It seems that most people would agree that trying to set to set arbitrary targets is not the solution to the problem of low rape convictions. There does seem to have been some disagreement as to the issue of directions by the Judge, a topic which I did not address as fully as that of targets.
In the comments section Marjorie replied:
You said "Firstly it goes without saying that rape is an horrendous and vile crime. Women (or men for that matter), do not "ask for it", and the victim is left seriously damaged."
Unfortunately one of the reasons that rape convictions are so low is because that *doesn't* go without saying. There are still many people who think that women who wear revealing clothing, drink or who have any sexual history are 'asking for it' or contributing towards the attack. *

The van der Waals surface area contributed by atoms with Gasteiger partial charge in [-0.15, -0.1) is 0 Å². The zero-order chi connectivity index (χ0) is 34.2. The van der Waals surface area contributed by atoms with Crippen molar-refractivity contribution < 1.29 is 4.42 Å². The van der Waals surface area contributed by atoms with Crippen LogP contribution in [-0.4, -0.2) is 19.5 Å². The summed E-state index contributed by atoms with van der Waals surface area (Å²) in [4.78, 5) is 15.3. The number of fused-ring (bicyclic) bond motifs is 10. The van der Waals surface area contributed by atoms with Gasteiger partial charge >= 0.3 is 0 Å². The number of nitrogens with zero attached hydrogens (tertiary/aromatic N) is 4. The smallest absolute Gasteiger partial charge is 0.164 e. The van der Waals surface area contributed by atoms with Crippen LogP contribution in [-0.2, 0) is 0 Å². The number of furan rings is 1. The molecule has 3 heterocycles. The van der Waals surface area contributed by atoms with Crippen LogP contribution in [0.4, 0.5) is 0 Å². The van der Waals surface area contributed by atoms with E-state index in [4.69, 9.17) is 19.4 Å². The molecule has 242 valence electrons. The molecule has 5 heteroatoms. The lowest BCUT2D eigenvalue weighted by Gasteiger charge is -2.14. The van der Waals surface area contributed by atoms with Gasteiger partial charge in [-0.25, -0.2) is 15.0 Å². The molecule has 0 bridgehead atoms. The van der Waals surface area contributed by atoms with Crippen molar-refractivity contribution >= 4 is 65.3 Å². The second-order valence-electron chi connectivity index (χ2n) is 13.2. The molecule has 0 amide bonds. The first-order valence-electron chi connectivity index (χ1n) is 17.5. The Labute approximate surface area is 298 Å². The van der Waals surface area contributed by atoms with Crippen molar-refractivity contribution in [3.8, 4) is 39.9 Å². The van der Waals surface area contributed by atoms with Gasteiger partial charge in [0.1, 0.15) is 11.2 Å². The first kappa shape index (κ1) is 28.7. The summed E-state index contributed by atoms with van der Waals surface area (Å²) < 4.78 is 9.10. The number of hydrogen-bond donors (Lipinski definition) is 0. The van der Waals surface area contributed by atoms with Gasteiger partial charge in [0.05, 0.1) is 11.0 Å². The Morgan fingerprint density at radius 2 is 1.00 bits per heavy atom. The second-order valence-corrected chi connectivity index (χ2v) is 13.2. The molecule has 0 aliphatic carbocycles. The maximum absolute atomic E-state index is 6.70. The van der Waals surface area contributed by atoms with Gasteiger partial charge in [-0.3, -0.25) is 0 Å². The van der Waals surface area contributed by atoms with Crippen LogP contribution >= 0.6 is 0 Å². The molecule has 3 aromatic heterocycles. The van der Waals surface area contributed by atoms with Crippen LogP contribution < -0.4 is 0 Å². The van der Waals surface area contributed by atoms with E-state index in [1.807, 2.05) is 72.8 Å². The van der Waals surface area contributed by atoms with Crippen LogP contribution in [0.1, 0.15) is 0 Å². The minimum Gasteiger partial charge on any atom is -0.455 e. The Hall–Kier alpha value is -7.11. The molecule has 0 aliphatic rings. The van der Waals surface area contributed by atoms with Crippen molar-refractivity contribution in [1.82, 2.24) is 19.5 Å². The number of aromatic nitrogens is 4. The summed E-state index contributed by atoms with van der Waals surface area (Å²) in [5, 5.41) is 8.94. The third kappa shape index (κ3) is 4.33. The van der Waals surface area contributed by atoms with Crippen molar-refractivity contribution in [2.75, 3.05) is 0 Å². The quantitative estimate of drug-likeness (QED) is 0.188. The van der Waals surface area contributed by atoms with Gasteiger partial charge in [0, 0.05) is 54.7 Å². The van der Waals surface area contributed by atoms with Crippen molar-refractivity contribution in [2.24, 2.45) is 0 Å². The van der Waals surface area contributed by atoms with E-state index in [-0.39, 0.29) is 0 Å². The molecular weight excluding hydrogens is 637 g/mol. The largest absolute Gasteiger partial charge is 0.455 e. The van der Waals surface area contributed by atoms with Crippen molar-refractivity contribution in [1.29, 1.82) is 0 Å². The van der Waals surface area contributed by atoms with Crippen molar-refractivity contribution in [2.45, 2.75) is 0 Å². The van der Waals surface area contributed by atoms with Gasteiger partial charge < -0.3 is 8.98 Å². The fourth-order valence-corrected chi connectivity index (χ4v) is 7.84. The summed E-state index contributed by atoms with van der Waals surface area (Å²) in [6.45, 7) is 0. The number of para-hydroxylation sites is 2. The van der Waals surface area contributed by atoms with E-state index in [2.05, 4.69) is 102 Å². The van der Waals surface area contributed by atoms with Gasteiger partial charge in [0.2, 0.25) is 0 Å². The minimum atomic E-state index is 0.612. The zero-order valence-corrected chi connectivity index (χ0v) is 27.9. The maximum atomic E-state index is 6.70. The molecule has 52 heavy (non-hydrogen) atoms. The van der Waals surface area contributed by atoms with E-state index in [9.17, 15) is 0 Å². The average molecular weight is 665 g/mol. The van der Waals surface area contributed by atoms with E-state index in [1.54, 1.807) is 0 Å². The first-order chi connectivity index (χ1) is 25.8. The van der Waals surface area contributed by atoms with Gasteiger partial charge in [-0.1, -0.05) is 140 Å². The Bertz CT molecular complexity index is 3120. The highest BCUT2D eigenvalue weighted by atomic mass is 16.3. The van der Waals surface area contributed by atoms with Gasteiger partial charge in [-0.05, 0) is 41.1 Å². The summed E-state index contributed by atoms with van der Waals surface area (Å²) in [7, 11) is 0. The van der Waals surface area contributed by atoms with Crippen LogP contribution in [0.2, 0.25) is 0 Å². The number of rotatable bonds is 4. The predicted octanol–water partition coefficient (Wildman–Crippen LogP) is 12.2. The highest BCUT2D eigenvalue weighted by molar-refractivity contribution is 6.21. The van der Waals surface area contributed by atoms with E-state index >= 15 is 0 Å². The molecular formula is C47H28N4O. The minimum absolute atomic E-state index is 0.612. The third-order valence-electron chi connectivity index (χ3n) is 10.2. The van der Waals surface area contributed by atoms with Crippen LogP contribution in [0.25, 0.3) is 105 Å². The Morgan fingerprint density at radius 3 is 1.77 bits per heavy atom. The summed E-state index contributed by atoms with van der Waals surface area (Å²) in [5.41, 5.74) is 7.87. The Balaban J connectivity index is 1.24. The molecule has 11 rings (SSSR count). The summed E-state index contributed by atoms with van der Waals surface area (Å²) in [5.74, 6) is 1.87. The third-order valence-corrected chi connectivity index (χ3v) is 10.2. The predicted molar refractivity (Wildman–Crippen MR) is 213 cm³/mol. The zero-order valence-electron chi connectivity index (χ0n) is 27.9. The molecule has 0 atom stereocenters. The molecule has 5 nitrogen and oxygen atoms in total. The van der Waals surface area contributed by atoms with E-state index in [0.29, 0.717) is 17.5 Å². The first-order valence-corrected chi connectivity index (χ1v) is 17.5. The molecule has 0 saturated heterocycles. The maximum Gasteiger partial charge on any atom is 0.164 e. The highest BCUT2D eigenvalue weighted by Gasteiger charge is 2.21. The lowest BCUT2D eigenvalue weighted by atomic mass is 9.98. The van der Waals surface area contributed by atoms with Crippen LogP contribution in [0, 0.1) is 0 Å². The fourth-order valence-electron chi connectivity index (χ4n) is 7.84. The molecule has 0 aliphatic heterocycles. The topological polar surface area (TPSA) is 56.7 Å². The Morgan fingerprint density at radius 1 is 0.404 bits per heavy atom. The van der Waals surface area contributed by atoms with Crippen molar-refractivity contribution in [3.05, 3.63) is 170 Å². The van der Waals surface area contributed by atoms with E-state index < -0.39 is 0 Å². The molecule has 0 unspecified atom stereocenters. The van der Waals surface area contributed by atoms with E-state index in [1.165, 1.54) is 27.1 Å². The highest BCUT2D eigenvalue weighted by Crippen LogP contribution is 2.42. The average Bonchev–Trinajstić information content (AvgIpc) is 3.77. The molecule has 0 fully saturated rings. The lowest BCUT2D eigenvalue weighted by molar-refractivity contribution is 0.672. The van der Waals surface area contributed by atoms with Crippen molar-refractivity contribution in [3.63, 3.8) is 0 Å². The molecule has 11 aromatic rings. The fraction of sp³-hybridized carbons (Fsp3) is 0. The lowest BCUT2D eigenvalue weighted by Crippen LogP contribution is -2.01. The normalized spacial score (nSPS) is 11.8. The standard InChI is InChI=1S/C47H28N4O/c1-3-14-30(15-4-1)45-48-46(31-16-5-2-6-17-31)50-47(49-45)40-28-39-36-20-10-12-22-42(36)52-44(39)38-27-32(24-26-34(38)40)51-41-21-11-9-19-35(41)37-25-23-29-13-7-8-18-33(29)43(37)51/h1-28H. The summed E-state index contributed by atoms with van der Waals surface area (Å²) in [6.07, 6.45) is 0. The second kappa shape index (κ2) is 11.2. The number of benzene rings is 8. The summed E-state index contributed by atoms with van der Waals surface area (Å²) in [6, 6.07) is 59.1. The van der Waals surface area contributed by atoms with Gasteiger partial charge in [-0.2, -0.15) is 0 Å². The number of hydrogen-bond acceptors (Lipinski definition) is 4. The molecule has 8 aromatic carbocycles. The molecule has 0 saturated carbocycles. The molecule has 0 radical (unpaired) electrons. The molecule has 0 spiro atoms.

Firstly I stand by my statement. Rape is an abhorrent crime and no one, male or female, asks for it. This is a statement of fact rather than general opinion, and it would the brave and misguided person who argues otherwise.
Marjorie then goes on to comment:
For a Judge to give directions which specifically remind the jury that wearing attractive clothes, drinking, flirting or having had sex in the past do *not* constitute consent or allow consent to be presumed are wholly reasonable. *
Let us picture the scene. A Jury is listening to the closing speeches of the prosecution and the defence after having all the evidence placed before them. The prosecution have made the point that just because the girl was drinking, wearing revealing clothing, and had flirted with the guy, did not mean that she would have consented to the sex. The defence on the other hand put it simply that the defendant was out drinking, he flirted with a girl who reciprocated, and they had consensual sex.